Now, he’s getting ready to put his mark on the Owls’ program.
Lallathin’s efforts in guiding his Kennesaw State team back to the winning side of the .500 mark will begin at the end of the month, when he, his staff and the players begin preparing for a trip to Italy.
Every four years, the NCAA allows a team to take an international tour, and teams are allowed 10 practices prior to leaving. Lallathin plans on spreading those practices throughout July leading up to the team’s Aug. 5 departure, and once it’s in Italy, it will play four games — two in Milan, one in Venice and one in Rome.
The Owls’ opponents have yet to be set, but that isn’t as important as what they will get out of the trip.
“It’s going to be unbelievable,” Lallathin said. “It couldn’t happen at a better time. Those 10 days of practice, it goes beyond words what this can do for us.”
Lallathin said he believes his squad, which is coming off a 6-25 season, is set to turn things around. The Owls will be a veteran team in 2014-15, and he said having a roster of juniors and seniors is the way to win in the Atlantic Sun Conference.
Kennesaw State was more competitive after Lallathin became the interim coach Jan. 2, after Lewis Preston took a leave of absence for what was termed personal and health-related reasons. Lallathin led the Owls to three A-Sun — one more than Preston had during his tenure — and there were other close calls, including a halftime tie with the same Mercer team that went on to stun Duke in the NCAA tournament.
Lallathin hopes to take whatever momentum Kennesaw State built the last three months of the season and build on it during the Italy trip.
“I hope we come back with an undeniable sense of togetherness,” said Lallathin, who downplayed the need to win games on the trip. “We want to know what we are and how we do things.”
Since having the interim tag removed, Lallathin has been trying to reach out to coaches, players and the community to let them know how they can expect the new coach to do things. The first indication was the assembling of his coaching staff — associate head coach David Rivers, John Cremins and Preston-era holdover Brian Lawhon.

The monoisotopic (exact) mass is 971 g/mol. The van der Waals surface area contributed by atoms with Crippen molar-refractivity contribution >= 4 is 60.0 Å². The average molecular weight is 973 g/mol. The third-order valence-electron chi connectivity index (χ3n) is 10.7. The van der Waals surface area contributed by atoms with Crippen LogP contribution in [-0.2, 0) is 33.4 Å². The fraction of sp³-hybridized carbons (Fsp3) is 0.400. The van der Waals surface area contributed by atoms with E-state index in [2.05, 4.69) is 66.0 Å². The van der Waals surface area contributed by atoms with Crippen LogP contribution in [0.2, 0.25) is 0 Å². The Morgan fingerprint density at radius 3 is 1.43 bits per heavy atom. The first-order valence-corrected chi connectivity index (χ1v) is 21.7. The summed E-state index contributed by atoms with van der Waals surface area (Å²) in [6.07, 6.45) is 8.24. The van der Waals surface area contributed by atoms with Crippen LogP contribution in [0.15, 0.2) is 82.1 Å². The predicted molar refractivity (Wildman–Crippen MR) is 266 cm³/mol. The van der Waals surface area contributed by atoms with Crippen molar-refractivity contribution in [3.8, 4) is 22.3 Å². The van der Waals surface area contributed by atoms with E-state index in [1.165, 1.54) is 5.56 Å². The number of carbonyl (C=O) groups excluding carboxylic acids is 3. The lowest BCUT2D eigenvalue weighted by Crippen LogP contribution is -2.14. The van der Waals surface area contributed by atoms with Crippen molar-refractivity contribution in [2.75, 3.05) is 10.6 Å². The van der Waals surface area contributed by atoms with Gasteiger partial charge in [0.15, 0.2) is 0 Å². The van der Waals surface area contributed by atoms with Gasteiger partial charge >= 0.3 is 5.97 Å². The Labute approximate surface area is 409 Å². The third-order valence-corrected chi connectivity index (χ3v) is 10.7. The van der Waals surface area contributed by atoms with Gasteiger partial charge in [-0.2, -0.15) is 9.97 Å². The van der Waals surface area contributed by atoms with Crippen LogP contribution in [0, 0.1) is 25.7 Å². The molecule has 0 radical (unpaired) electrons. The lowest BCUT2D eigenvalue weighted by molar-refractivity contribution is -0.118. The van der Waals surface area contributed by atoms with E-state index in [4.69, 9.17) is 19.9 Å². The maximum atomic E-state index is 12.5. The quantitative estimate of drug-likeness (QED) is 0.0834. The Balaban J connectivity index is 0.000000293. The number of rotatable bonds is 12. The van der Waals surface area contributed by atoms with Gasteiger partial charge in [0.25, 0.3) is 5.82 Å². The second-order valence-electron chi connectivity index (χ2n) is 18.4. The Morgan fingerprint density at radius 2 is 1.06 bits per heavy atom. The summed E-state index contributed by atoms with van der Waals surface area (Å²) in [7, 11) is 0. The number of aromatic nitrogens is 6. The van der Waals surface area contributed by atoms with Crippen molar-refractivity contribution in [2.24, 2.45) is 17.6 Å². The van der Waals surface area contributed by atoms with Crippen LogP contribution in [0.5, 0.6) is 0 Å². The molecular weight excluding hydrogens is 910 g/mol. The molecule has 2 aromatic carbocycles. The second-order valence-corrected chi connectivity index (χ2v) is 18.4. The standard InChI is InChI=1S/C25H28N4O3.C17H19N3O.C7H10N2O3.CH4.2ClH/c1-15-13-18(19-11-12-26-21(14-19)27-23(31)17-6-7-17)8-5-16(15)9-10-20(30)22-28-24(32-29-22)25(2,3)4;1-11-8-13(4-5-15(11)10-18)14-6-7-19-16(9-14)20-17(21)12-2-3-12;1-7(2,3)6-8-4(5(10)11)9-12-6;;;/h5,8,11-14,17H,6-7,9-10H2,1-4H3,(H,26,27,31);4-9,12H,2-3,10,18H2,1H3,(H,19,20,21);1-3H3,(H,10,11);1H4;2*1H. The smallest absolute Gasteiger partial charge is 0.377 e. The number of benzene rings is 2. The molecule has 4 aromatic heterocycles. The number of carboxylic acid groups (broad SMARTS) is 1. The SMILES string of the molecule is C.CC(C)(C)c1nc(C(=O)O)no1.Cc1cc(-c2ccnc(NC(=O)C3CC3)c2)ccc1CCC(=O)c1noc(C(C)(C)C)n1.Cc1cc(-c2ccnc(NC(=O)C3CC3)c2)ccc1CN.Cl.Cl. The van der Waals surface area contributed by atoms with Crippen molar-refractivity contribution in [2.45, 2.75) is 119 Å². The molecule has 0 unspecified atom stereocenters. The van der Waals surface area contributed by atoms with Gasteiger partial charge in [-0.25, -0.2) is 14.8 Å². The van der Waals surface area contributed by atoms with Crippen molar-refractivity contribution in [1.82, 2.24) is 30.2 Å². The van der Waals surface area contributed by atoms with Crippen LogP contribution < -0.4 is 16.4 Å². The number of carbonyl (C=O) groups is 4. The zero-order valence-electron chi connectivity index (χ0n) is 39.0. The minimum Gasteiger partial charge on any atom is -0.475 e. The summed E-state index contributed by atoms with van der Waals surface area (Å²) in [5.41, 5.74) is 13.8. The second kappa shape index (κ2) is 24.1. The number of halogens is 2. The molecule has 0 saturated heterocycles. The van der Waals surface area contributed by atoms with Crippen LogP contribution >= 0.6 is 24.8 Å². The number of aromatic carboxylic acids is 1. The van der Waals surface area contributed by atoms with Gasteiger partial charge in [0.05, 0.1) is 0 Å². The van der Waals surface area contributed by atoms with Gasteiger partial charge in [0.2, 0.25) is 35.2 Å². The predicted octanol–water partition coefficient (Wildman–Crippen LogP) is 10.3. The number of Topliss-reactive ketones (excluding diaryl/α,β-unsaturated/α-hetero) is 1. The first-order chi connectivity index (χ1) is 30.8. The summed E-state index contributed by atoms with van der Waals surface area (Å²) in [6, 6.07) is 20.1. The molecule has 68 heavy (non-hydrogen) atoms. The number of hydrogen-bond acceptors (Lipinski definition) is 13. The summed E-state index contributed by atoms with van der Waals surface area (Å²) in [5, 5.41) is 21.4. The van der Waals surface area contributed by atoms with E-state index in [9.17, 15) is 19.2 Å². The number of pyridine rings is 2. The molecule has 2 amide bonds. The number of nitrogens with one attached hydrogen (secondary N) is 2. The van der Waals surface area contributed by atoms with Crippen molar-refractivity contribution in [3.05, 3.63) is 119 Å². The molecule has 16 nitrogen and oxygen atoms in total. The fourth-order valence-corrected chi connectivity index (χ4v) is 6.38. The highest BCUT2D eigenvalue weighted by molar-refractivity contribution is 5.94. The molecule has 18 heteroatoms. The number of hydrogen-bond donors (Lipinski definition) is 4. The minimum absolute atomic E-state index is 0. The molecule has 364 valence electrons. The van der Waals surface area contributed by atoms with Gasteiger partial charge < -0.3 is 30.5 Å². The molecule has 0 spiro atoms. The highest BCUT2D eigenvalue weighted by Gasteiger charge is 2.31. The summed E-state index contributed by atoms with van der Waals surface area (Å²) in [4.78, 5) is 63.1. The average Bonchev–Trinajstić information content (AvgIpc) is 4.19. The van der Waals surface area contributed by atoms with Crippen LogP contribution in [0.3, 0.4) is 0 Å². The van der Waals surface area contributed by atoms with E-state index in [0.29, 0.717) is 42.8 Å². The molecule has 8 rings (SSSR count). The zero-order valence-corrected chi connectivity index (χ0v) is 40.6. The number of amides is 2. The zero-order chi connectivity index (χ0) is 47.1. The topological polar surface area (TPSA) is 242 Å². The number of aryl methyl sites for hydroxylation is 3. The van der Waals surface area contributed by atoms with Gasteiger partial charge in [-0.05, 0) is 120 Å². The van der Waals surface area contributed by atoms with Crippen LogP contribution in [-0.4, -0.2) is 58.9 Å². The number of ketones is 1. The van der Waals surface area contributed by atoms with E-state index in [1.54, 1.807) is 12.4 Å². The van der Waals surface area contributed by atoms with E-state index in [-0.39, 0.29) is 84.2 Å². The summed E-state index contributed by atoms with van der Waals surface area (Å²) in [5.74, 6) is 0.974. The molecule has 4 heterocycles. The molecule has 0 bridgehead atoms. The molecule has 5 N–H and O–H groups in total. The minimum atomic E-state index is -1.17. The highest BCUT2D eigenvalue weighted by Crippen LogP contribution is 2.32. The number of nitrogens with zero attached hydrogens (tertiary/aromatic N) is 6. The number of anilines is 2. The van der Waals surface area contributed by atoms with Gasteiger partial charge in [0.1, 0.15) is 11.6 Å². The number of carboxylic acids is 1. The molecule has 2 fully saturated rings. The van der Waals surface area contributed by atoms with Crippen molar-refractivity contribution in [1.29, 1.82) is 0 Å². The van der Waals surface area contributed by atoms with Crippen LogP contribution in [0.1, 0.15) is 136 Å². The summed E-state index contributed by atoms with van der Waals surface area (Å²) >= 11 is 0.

Lallathin said putting together a staff was one of his biggest challenges when he became a candidate for the head-coaching position. He said he needed a staff to help offset the perception that the 35-year-old Lallathin is a young coach, teach the game and help give Kennesaw State the ability to win.
Rivers played high school basketball for Hall of Fame coach Bob Hurley Sr., at St. Anthony High School in Jersey City, N.J., then college basketball for Digger Phelps at Notre Dame. From there came playing for another Hall of Famer in Pat Riley and alongside Magic Johnson, James Worthy and Kareem Abdul-Jabbar with the Los Angeles Lakers.
After a few years playing in the U.S., Rivers went on to build a successful career as a player and coach in Europe.
Cremins, a Roswell native, is the nephew of legendary Georgia Tech coach Bobby Cremins. He spent the last two seasons at Southeast Missouri and will help solidify recruiting around the metro-Atlanta area.
Lawhon is the only holdover from Preston’s staff, but he’s someone Lallathin has known for years.
“I wanted guys with experience — not necessarily coaching experience, but experiences around the game,” he said. “That will go to help change the perception. If someone asks, ‘Are you serious about recruiting Atlanta?’ I can say, ‘Yes, I just hired a Cremins.’”
And when it comes to recruiting, Lallathin offered his philosophy of how the team will proceed in the future. His recruiting philosophy is to find players that “fit me,” and the more local they are, the better.
“I want guys that can dribble, pass and shoot, and I want them to have been coached by coaches that love the game,” he said. “And I want our gym to be the crossroads of high school basketball in this area.”
Lallathin said he has gone out whenever NCAA rules have allowed to meet with high school coaches in the area. He said it’s an attempt to fix strained relationships local high school problems may have had with Kennesaw State in the past.
“I don’t feel there’s a better basketball opportunity than what we have right here,” Lallathin said. “I feel like there has been a disconnect for three, four, five years, and I have to change that.”
Lallathin feels he has been received well, but he doesn’t expect any of the local coaches to jump aboard the Owls’ bandwagon based on a first impression.
“Don’t judge me on this time,” he said. “This is easy time. Judge me on the follow-through — the fifth, sixth, seventh time.”
So far, Lallathin is trying to back up his message.
Former North Cobb standout Jordan Neff transferred to Kennesaw State and will be eligible to suit up for the 2015-16 season. Neff originally signed with Florida Gulf Coast out of high school, but never suited up for the Eagles and instead played last year for Gordon State College, a junior-college team in south Georgia coached by Israel Ingle, a former Kennesaw State player and the son of longtime Owls coach Tony Ingle.
According to the Owl Howl website, Marietta guard Cam Jordan has an offer for the class of 2016.
NOTES: Kennesaw State’s 2014-15 schedule won’t be released until later this summer, but Lallathin confirmed that three contracts that have been signed. Kent State will come to the KSU Convocation Center, while the Owls will make trips to Illinois and Butler in non-conference play. Lallathin also said the schedule will begin to take on a regional feel with teams like Jacksonville State, East Tennessee State, Georgia Southern, Chattanooga, Elon, Wofford and other like-sized programs among the opponents he’s trying to schedule in the future.